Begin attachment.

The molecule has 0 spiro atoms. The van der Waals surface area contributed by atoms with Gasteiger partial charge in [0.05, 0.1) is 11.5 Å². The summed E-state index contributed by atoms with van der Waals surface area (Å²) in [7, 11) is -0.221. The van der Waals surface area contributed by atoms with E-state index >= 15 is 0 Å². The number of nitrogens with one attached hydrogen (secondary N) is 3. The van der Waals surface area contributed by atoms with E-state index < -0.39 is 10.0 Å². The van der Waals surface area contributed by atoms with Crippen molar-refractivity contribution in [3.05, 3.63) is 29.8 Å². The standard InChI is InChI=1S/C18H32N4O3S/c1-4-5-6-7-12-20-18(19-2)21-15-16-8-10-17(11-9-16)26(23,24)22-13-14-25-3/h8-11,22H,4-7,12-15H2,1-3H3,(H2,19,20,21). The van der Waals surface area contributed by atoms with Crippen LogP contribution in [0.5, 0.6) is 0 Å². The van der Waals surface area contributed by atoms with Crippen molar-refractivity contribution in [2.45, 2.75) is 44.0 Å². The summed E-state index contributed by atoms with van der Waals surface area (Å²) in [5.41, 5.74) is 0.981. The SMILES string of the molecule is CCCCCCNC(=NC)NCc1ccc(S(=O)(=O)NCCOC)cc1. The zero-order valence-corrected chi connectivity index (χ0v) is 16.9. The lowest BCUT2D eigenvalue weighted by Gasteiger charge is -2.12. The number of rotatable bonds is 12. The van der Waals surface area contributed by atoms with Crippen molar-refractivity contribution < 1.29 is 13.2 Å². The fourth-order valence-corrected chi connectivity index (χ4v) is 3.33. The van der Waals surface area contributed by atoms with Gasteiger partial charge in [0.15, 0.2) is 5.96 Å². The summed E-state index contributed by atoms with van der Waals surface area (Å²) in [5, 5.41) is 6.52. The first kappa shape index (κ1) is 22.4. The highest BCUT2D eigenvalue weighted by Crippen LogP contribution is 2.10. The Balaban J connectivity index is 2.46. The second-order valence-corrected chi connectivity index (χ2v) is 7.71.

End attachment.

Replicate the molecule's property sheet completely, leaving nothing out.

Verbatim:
The molecule has 0 spiro atoms. The van der Waals surface area contributed by atoms with Gasteiger partial charge in [0.05, 0.1) is 11.5 Å². The summed E-state index contributed by atoms with van der Waals surface area (Å²) in [7, 11) is -0.221. The van der Waals surface area contributed by atoms with E-state index >= 15 is 0 Å². The number of nitrogens with one attached hydrogen (secondary N) is 3. The van der Waals surface area contributed by atoms with E-state index < -0.39 is 10.0 Å². The van der Waals surface area contributed by atoms with Crippen molar-refractivity contribution in [3.05, 3.63) is 29.8 Å². The standard InChI is InChI=1S/C18H32N4O3S/c1-4-5-6-7-12-20-18(19-2)21-15-16-8-10-17(11-9-16)26(23,24)22-13-14-25-3/h8-11,22H,4-7,12-15H2,1-3H3,(H2,19,20,21). The van der Waals surface area contributed by atoms with Crippen LogP contribution in [0.5, 0.6) is 0 Å². The van der Waals surface area contributed by atoms with Crippen molar-refractivity contribution in [2.45, 2.75) is 44.0 Å². The summed E-state index contributed by atoms with van der Waals surface area (Å²) in [5.41, 5.74) is 0.981. The SMILES string of the molecule is CCCCCCNC(=NC)NCc1ccc(S(=O)(=O)NCCOC)cc1. The zero-order valence-corrected chi connectivity index (χ0v) is 16.9. The lowest BCUT2D eigenvalue weighted by Gasteiger charge is -2.12. The number of rotatable bonds is 12. The van der Waals surface area contributed by atoms with Crippen molar-refractivity contribution < 1.29 is 13.2 Å². The fourth-order valence-corrected chi connectivity index (χ4v) is 3.33. The van der Waals surface area contributed by atoms with Gasteiger partial charge in [0.15, 0.2) is 5.96 Å². The summed E-state index contributed by atoms with van der Waals surface area (Å²) in [5, 5.41) is 6.52. The first kappa shape index (κ1) is 22.4. The highest BCUT2D eigenvalue weighted by Crippen LogP contribution is 2.10. The Balaban J connectivity index is 2.46. The second-order valence-corrected chi connectivity index (χ2v) is 7.71.